What was the Kishinev pogrom and its impact?

The Kishinev pogrom was an anti-Jewish massacre that occurred over the course of a day and a half on April 19 and 20, 1903, in the imperial Russia’s city of Kishinev, now known as Chisinau, the capital of Moldova. Forty-nine Jews died, and hundreds were wounded and raped as a result of the riot, which was prompted by longstanding rumors, dating back as far as the 12th or 13th centuries, that Jews used Christian blood for ritual purposes.

A combination of factors ended up making Kishinev into the history it became. It was the first major anti-Jewish riot at the beginning of the 20th century, and it’s the first Jewish tragedy that gets photographed, appearing prominently in newspapers around the world.

As a result, the riot ends up having international ramifications. For example, the Haganah, a Jewish paramilitary organization that became the core of the Israeli army, was created largely in reaction to the Kishinev pogrom.

American Jewish radicals also drew a direct connection between the pogroms in Russia and lynching in the American South and the anti-black riots in the American North. And Kishinev ended up being a direct precursor to the founding of National Association for the Advancement of Colored People (NAACP), founded in 1909.


How did this event become misinterpreted and what are some falsehoods that still persist about it?

Most of what ends up being remembered about the Kishinev pogrom is actually a byproduct of forgery. And those misconceptions are still being widely believed by many Jews and some Jewish scholars today.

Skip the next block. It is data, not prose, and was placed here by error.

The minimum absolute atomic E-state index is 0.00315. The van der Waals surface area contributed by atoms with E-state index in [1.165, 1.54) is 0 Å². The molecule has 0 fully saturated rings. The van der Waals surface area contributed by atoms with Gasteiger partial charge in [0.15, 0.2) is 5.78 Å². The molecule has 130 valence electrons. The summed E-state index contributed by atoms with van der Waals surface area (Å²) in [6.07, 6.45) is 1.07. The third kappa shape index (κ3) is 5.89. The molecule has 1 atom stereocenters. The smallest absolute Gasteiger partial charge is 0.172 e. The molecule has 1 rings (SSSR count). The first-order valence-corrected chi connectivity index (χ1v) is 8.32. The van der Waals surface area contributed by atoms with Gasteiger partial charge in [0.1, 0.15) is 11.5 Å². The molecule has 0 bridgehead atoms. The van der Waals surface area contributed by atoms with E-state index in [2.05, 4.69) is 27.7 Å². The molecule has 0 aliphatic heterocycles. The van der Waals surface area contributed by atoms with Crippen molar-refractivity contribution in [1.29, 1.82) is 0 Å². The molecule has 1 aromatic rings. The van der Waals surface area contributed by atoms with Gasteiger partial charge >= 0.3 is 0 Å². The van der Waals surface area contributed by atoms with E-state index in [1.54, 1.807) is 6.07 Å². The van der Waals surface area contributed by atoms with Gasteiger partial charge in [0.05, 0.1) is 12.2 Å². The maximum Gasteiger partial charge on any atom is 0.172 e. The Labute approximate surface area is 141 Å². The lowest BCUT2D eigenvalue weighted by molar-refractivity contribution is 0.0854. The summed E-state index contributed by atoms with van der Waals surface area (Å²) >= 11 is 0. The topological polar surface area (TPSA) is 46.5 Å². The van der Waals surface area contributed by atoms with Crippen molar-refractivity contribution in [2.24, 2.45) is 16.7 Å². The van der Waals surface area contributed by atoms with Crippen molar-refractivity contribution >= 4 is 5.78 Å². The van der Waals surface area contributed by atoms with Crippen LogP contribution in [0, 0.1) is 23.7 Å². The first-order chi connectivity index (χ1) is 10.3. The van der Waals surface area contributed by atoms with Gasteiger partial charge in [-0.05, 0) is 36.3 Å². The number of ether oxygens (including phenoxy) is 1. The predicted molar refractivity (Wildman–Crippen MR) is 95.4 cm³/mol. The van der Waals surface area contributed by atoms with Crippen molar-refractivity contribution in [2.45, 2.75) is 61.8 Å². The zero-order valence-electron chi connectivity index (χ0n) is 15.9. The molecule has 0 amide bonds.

Part of the knowledge that ends up being canonized is that the pogrom was organized by the imperial Russian government, specifically by Minister of the Interior Vyacheslav von Plehve. A document that surfaces right after the riot, the so-called “Plehve letter,” which places the full responsibility for the pogrom on the shoulders of the government, has an enormous impact. Because of this letter America opens up relatively unrestricted immigration for Jews, in contrast to the Chinese, for example. But that Plehve letter is now known to be forged.

Another fabricated text that emerges is The Protocols of the Elders of Zion, the most infamous of all anti-Semitic texts that describes a Jewish plan for global domination. Yet it became disseminated internationally, becoming a part of the Nazi propaganda used in later years by Adolf Hitler, and there are allegations in it of the desire for Jewish world domination that found echoes in the last U.S. presidential campaign.

Many also criticized the Russian army for not protecting the Jews and allowing the pogrom to happen. This is also misconstrued. My research, and that of others too, shows that the Russian army stationed nearby was called upon to stop the attack and does respond as soon as it is called upon to do so. But what armies do and don’t do in Russia during this period with regard to civil disorder is complicated.

I also demonstrate through new archival evidence that The Protocols was likely penned, or at least co-authored, by its publisher, the far-right journalist Pavel Krushevan. On the basis of archival material I discovered while researching this book – this material is now housed in the Hoover Institution – I’ve been able to deepen considerably our understanding of the origins of Krushevan’s beliefs and the complexity of his relationship with Jews.

Zipperstein is a professor of history in the Stanford School of Humanities and Sciences.



Steven Zipperstein, History: (650) 906-7051,

Alex Shashkevich, Stanford News Service: (650) 497-4419,